techniqe he managed to ``pinch'' the two lobes off.
__ __
/ \ / \
| | | |
\__/ \__/

I stress that up to this point, *nothing* here violates QM.
Maris invented a clever technique in order to do this, nothing
more. This result actually explains some prior experimental
anomlies IIRC.

The problem lies in Maris' interpretation of what he did. He
claims that he ``split'' the electron into two particles. (at
least, this is what was claimed in the popular press, and the
talk I saw). But as far as I can tell this both violates QM and
hasn't really been tested.

What conventional QM says is quite clear. The electron is now in
a superpostion state (albeit a bizzare one). Say I whip one of
these ``double bubble'' wavefunctions up, then send each bubble
off in different directions

<- B1 B2 -> X

Let's say I put a charge dector at the point marked by the X.
Conventional QM is very clear as to what will happen. Assumeing
a totally even ``split'' 50% of the time my detector will se
nothing, and the other 50% of the time it will see a charge e.
So in that sense the electron has not been ``split'' at all.

The popular reports seemed to be suggesting that Maris claims
that the detector will see 1/2e. I have no idea if they got his
postion correct or not. If they did then what he says violates
conventional QM, if they didn't then he hasn't really ``split''
the electron (though he did come up with an extremely clever way
to put it in a superposition state).

Maury Markowitz

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Aug 9, 2001, 1:27:43 PM8/9/01
to
"Matthew Nobes" <man...@sfu.ca> wrote in message
news:Pine.GSO.4.30.01080...@fraser.sfu.ca...

> We had a talk on Maris' work a few months back by a student here
> at SFU. I'm summerizing from mememory, but here's the essence of
> it.

Excellent summary.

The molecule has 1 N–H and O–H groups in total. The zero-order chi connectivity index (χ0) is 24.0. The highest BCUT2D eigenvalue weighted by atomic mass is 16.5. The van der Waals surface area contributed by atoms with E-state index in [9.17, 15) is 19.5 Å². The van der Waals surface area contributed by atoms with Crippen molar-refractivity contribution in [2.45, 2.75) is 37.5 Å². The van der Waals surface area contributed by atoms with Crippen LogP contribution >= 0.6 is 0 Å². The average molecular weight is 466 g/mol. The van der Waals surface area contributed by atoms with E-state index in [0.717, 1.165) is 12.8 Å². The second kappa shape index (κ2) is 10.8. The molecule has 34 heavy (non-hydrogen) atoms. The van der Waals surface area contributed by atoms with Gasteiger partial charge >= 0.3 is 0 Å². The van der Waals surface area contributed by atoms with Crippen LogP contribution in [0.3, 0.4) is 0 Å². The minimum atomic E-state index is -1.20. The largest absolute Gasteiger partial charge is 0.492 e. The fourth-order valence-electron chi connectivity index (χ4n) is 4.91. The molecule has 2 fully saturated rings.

> Then, via some method, which I don't remeber, he managed to
> ``squeeze'' the wavefunction
> __ __
> / \/ \
> | |
> \__/\__/
>
> Then by increaseing the ``pressure'' via the misremebered
> techniqe he managed to ``pinch'' the two lobes off.

This is the basic problem I have. I'd like to avoid the debate on what the
wavefunction "is", but I can't think of any version of it that means that
it's physical and can be sqeezed. The wavefunction isn't a thing, the shape
of the wavefunction isn't physical. Regardless of the shape of the
wavefunction, the electron inside is still a point (after measurement).

It all comes down to this: what does it mean to squeeze a wavefunction? If
you apply pressure to the electron, the wavefunction changes en mass.

> Let's say I put a charge dector at the point marked by the X.
> Conventional QM is very clear as to what will happen. Assumeing
> a totally even ``split'' 50% of the time my detector will se
> nothing, and the other 50% of the time it will see a charge e.
> So in that sense the electron has not been ``split'' at all.

Right.

> The popular reports seemed to be suggesting that Maris claims
> that the detector will see 1/2e.

Yes, but his claim is based on something very different, the fact that the
charge transport rate increased. He explains this by suggesting that these
"double bubble" wavefunctions are 1/2 the size of the originals, and thus
they can move through the He faster than a single large one.

Let's put it this way, what's the difference between a wavefunction with
widely separated lobes, and what he's talking about from a experimental
standpoint? Nothing. If you take the copenhagen-ish approach to
understanding what the wavefunction means , then this split wavefunction is
no mystery at all, the electron is here or there. There doesn't seem to be
any reason to suggest it's a half electron, and I'd be surprised if there
was any way to tell the difference.

Of course this all rests on the interpretation that that bubble size the
electron forms in the He is indeed dependant on the shape of the
wavefunction. I can't say one way or the other.

Maury

Phil Gardner

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Aug 10, 2001, 12:55:44 PM8/10/01